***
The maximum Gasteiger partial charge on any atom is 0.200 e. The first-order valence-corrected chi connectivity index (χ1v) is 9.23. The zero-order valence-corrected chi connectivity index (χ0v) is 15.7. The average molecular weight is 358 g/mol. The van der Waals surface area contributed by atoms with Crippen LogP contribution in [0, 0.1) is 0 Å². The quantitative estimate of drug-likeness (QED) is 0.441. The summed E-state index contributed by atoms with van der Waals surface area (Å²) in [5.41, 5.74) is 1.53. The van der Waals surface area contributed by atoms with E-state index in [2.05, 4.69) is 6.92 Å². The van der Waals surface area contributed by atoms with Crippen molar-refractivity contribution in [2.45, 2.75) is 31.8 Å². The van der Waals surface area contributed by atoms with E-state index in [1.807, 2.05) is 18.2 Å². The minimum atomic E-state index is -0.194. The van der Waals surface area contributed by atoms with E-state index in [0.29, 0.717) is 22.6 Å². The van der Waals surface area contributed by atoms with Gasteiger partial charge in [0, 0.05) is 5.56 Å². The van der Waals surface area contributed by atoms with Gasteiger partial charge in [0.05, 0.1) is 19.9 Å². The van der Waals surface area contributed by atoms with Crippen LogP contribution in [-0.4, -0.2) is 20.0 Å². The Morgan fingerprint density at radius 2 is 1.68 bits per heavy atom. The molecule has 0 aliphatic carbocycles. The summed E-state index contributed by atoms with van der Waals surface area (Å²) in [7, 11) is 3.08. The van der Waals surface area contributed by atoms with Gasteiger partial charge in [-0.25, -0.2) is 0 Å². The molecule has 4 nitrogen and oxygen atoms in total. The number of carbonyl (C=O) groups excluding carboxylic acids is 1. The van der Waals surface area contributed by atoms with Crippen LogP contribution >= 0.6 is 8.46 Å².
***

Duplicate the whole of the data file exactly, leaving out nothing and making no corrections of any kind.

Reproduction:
The maximum Gasteiger partial charge on any atom is 0.200 e. The first-order valence-corrected chi connectivity index (χ1v) is 9.23. The zero-order valence-corrected chi connectivity index (χ0v) is 15.7. The average molecular weight is 358 g/mol. The van der Waals surface area contributed by atoms with Crippen LogP contribution in [0, 0.1) is 0 Å². The quantitative estimate of drug-likeness (QED) is 0.441. The summed E-state index contributed by atoms with van der Waals surface area (Å²) in [5.41, 5.74) is 1.53. The van der Waals surface area contributed by atoms with E-state index in [2.05, 4.69) is 6.92 Å². The van der Waals surface area contributed by atoms with Crippen molar-refractivity contribution in [2.45, 2.75) is 31.8 Å². The van der Waals surface area contributed by atoms with E-state index in [1.807, 2.05) is 18.2 Å². The minimum atomic E-state index is -0.194. The van der Waals surface area contributed by atoms with E-state index in [0.29, 0.717) is 22.6 Å². The van der Waals surface area contributed by atoms with Gasteiger partial charge in [0, 0.05) is 5.56 Å². The van der Waals surface area contributed by atoms with Gasteiger partial charge in [0.05, 0.1) is 19.9 Å². The van der Waals surface area contributed by atoms with Crippen LogP contribution in [-0.4, -0.2) is 20.0 Å². The Morgan fingerprint density at radius 2 is 1.68 bits per heavy atom. The molecule has 0 aliphatic carbocycles. The summed E-state index contributed by atoms with van der Waals surface area (Å²) in [7, 11) is 3.08. The van der Waals surface area contributed by atoms with Gasteiger partial charge in [-0.25, -0.2) is 0 Å². The molecule has 4 nitrogen and oxygen atoms in total. The number of carbonyl (C=O) groups excluding carboxylic acids is 1. The van der Waals surface area contributed by atoms with Crippen LogP contribution >= 0.6 is 8.46 Å².